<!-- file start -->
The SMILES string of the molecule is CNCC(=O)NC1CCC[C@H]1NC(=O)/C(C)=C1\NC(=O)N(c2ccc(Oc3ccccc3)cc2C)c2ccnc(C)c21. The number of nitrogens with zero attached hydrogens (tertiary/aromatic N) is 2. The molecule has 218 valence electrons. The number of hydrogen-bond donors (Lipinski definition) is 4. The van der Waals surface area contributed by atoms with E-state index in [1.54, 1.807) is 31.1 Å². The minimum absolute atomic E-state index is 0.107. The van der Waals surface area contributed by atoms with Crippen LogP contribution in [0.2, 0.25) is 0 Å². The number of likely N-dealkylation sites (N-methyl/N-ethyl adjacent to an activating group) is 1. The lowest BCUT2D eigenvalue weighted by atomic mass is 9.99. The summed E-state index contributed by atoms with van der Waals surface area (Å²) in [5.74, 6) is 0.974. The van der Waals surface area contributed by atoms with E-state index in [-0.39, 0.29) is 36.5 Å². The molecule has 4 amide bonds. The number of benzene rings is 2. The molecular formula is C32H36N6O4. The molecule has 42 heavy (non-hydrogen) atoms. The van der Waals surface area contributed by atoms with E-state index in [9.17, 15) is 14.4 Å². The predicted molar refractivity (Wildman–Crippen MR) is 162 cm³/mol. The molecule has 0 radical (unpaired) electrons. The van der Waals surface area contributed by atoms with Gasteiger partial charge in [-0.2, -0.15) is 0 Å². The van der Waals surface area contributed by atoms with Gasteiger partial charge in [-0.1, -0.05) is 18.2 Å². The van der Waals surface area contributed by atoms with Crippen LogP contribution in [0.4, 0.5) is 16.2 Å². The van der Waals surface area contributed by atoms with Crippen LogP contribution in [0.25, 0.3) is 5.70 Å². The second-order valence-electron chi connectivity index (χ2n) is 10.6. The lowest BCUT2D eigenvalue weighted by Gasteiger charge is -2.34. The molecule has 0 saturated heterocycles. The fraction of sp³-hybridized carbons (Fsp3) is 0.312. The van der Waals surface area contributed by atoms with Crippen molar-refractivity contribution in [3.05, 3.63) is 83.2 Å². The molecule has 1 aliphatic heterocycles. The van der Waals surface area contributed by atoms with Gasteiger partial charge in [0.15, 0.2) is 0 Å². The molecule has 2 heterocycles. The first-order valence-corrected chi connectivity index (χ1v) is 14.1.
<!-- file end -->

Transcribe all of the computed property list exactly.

The SMILES string of the molecule is CNCC(=O)NC1CCC[C@H]1NC(=O)/C(C)=C1\NC(=O)N(c2ccc(Oc3ccccc3)cc2C)c2ccnc(C)c21. The number of nitrogens with zero attached hydrogens (tertiary/aromatic N) is 2. The molecule has 218 valence electrons. The number of hydrogen-bond donors (Lipinski definition) is 4. The van der Waals surface area contributed by atoms with E-state index in [1.54, 1.807) is 31.1 Å². The minimum absolute atomic E-state index is 0.107. The van der Waals surface area contributed by atoms with Crippen LogP contribution in [0.2, 0.25) is 0 Å². The number of likely N-dealkylation sites (N-methyl/N-ethyl adjacent to an activating group) is 1. The lowest BCUT2D eigenvalue weighted by atomic mass is 9.99. The summed E-state index contributed by atoms with van der Waals surface area (Å²) in [5.74, 6) is 0.974. The van der Waals surface area contributed by atoms with E-state index in [-0.39, 0.29) is 36.5 Å². The molecule has 4 amide bonds. The number of benzene rings is 2. The molecular formula is C32H36N6O4. The molecule has 42 heavy (non-hydrogen) atoms. The van der Waals surface area contributed by atoms with E-state index in [9.17, 15) is 14.4 Å². The predicted molar refractivity (Wildman–Crippen MR) is 162 cm³/mol. The molecule has 0 radical (unpaired) electrons. The van der Waals surface area contributed by atoms with Gasteiger partial charge in [-0.2, -0.15) is 0 Å². The van der Waals surface area contributed by atoms with Gasteiger partial charge in [-0.1, -0.05) is 18.2 Å². The van der Waals surface area contributed by atoms with Crippen LogP contribution in [0.4, 0.5) is 16.2 Å². The van der Waals surface area contributed by atoms with Crippen LogP contribution in [0.25, 0.3) is 5.70 Å². The second-order valence-electron chi connectivity index (χ2n) is 10.6. The lowest BCUT2D eigenvalue weighted by Gasteiger charge is -2.34. The molecule has 0 saturated heterocycles. The fraction of sp³-hybridized carbons (Fsp3) is 0.312. The van der Waals surface area contributed by atoms with Crippen molar-refractivity contribution in [3.05, 3.63) is 83.2 Å². The molecule has 1 aliphatic heterocycles. The van der Waals surface area contributed by atoms with Gasteiger partial charge in [0.15, 0.2) is 0 Å². The molecule has 2 heterocycles. The first-order valence-corrected chi connectivity index (χ1v) is 14.1.